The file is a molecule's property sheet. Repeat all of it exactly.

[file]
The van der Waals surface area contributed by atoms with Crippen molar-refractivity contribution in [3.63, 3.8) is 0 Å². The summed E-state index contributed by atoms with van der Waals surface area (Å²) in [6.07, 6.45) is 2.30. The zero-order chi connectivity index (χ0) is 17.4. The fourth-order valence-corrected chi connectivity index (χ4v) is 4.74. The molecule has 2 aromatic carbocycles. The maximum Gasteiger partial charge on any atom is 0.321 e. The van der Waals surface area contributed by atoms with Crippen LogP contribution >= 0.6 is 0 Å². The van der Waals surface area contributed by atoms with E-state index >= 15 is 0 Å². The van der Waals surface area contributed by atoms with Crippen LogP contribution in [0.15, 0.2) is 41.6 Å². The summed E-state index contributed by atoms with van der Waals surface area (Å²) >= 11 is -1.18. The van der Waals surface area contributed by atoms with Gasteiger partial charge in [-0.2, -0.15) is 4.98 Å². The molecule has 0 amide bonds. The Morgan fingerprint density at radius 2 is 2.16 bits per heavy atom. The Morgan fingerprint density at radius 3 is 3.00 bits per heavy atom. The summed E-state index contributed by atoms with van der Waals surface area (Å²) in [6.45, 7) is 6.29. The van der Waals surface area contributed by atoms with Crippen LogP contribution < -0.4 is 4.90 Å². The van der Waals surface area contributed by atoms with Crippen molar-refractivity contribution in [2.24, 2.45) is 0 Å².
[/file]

The van der Waals surface area contributed by atoms with Crippen molar-refractivity contribution in [3.63, 3.8) is 0 Å². The summed E-state index contributed by atoms with van der Waals surface area (Å²) in [6.07, 6.45) is 2.30. The zero-order chi connectivity index (χ0) is 17.4. The fourth-order valence-corrected chi connectivity index (χ4v) is 4.74. The molecule has 2 aromatic carbocycles. The maximum Gasteiger partial charge on any atom is 0.321 e. The van der Waals surface area contributed by atoms with Crippen LogP contribution >= 0.6 is 0 Å². The van der Waals surface area contributed by atoms with E-state index >= 15 is 0 Å². The van der Waals surface area contributed by atoms with Crippen LogP contribution in [0.15, 0.2) is 41.6 Å². The summed E-state index contributed by atoms with van der Waals surface area (Å²) >= 11 is -1.18. The van der Waals surface area contributed by atoms with Gasteiger partial charge in [-0.2, -0.15) is 4.98 Å². The molecule has 0 amide bonds. The Morgan fingerprint density at radius 2 is 2.16 bits per heavy atom. The Morgan fingerprint density at radius 3 is 3.00 bits per heavy atom. The summed E-state index contributed by atoms with van der Waals surface area (Å²) in [6.45, 7) is 6.29. The van der Waals surface area contributed by atoms with Crippen LogP contribution < -0.4 is 4.90 Å². The van der Waals surface area contributed by atoms with Crippen molar-refractivity contribution in [2.24, 2.45) is 0 Å².